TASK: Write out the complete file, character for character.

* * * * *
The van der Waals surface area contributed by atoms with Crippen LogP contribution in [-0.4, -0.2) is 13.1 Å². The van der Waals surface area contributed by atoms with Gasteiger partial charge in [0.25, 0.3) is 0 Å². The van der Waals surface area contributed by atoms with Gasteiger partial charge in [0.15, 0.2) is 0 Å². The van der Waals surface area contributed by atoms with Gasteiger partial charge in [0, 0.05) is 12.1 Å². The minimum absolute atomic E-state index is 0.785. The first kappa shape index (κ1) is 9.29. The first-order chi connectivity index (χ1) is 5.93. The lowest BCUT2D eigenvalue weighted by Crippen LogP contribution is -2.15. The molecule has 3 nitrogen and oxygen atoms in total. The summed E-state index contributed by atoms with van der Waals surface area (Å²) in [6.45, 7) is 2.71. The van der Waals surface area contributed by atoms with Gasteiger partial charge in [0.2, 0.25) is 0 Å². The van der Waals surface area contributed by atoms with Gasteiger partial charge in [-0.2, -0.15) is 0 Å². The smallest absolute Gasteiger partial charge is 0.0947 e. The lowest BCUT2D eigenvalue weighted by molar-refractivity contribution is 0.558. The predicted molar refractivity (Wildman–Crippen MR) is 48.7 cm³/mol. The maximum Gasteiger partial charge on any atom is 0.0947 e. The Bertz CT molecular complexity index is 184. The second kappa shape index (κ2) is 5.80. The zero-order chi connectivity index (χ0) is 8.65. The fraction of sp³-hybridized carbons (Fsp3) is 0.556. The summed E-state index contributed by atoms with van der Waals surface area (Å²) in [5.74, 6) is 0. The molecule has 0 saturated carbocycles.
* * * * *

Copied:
The van der Waals surface area contributed by atoms with Crippen LogP contribution in [-0.4, -0.2) is 13.1 Å². The van der Waals surface area contributed by atoms with Gasteiger partial charge in [0.25, 0.3) is 0 Å². The van der Waals surface area contributed by atoms with Gasteiger partial charge in [0.15, 0.2) is 0 Å². The van der Waals surface area contributed by atoms with Gasteiger partial charge in [0, 0.05) is 12.1 Å². The minimum absolute atomic E-state index is 0.785. The first kappa shape index (κ1) is 9.29. The first-order chi connectivity index (χ1) is 5.93. The lowest BCUT2D eigenvalue weighted by Crippen LogP contribution is -2.15. The molecule has 3 nitrogen and oxygen atoms in total. The summed E-state index contributed by atoms with van der Waals surface area (Å²) in [6.45, 7) is 2.71. The van der Waals surface area contributed by atoms with Gasteiger partial charge in [0.2, 0.25) is 0 Å². The van der Waals surface area contributed by atoms with Gasteiger partial charge in [-0.2, -0.15) is 0 Å². The smallest absolute Gasteiger partial charge is 0.0947 e. The lowest BCUT2D eigenvalue weighted by molar-refractivity contribution is 0.558. The predicted molar refractivity (Wildman–Crippen MR) is 48.7 cm³/mol. The maximum Gasteiger partial charge on any atom is 0.0947 e. The Bertz CT molecular complexity index is 184. The second kappa shape index (κ2) is 5.80. The zero-order chi connectivity index (χ0) is 8.65. The fraction of sp³-hybridized carbons (Fsp3) is 0.556. The summed E-state index contributed by atoms with van der Waals surface area (Å²) in [5.74, 6) is 0. The molecule has 0 saturated carbocycles.